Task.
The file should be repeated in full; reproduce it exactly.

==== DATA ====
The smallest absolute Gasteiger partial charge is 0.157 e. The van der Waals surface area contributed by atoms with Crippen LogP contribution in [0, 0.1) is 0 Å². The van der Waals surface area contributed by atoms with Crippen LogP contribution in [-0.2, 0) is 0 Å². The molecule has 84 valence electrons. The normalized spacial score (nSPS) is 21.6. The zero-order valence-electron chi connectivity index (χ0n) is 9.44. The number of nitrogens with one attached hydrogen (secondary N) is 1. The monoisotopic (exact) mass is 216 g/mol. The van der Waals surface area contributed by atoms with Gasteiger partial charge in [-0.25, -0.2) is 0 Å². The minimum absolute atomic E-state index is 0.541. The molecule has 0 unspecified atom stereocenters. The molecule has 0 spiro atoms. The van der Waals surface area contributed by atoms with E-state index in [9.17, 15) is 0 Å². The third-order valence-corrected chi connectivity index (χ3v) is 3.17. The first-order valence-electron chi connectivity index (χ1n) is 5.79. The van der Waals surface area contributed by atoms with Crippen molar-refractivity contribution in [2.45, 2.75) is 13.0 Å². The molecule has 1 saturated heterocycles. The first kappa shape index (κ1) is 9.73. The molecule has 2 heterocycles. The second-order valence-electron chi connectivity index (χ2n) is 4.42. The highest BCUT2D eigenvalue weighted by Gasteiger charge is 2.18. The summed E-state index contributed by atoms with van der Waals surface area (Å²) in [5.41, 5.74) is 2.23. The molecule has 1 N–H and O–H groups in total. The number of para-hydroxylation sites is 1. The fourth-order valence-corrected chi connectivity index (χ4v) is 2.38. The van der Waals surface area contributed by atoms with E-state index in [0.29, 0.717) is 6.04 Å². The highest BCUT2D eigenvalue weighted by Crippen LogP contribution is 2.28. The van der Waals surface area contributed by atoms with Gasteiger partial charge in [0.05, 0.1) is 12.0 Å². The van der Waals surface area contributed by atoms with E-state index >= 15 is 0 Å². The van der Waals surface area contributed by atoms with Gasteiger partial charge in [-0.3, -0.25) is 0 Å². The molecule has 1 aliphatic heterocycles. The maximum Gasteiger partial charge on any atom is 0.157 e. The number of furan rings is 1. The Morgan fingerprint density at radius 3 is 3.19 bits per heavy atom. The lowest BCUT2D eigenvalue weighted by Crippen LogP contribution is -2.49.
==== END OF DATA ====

The smallest absolute Gasteiger partial charge is 0.157 e. The van der Waals surface area contributed by atoms with Crippen LogP contribution in [0, 0.1) is 0 Å². The van der Waals surface area contributed by atoms with Crippen LogP contribution in [-0.2, 0) is 0 Å². The molecule has 84 valence electrons. The normalized spacial score (nSPS) is 21.6. The zero-order valence-electron chi connectivity index (χ0n) is 9.44. The number of nitrogens with one attached hydrogen (secondary N) is 1. The monoisotopic (exact) mass is 216 g/mol. The van der Waals surface area contributed by atoms with Gasteiger partial charge in [-0.25, -0.2) is 0 Å². The minimum absolute atomic E-state index is 0.541. The molecule has 0 unspecified atom stereocenters. The molecule has 0 spiro atoms. The van der Waals surface area contributed by atoms with E-state index in [9.17, 15) is 0 Å². The third-order valence-corrected chi connectivity index (χ3v) is 3.17. The first-order valence-electron chi connectivity index (χ1n) is 5.79. The van der Waals surface area contributed by atoms with Crippen molar-refractivity contribution in [2.45, 2.75) is 13.0 Å². The molecule has 1 saturated heterocycles. The first kappa shape index (κ1) is 9.73. The molecule has 2 heterocycles. The second-order valence-electron chi connectivity index (χ2n) is 4.42. The highest BCUT2D eigenvalue weighted by Gasteiger charge is 2.18. The summed E-state index contributed by atoms with van der Waals surface area (Å²) in [5.41, 5.74) is 2.23. The molecule has 1 N–H and O–H groups in total. The number of para-hydroxylation sites is 1. The fourth-order valence-corrected chi connectivity index (χ4v) is 2.38. The van der Waals surface area contributed by atoms with E-state index in [0.29, 0.717) is 6.04 Å². The highest BCUT2D eigenvalue weighted by Crippen LogP contribution is 2.28. The van der Waals surface area contributed by atoms with Gasteiger partial charge in [0.05, 0.1) is 12.0 Å². The van der Waals surface area contributed by atoms with E-state index >= 15 is 0 Å². The van der Waals surface area contributed by atoms with Gasteiger partial charge in [-0.3, -0.25) is 0 Å². The molecule has 1 aliphatic heterocycles. The maximum Gasteiger partial charge on any atom is 0.157 e. The number of furan rings is 1. The Morgan fingerprint density at radius 3 is 3.19 bits per heavy atom. The lowest BCUT2D eigenvalue weighted by Crippen LogP contribution is -2.49.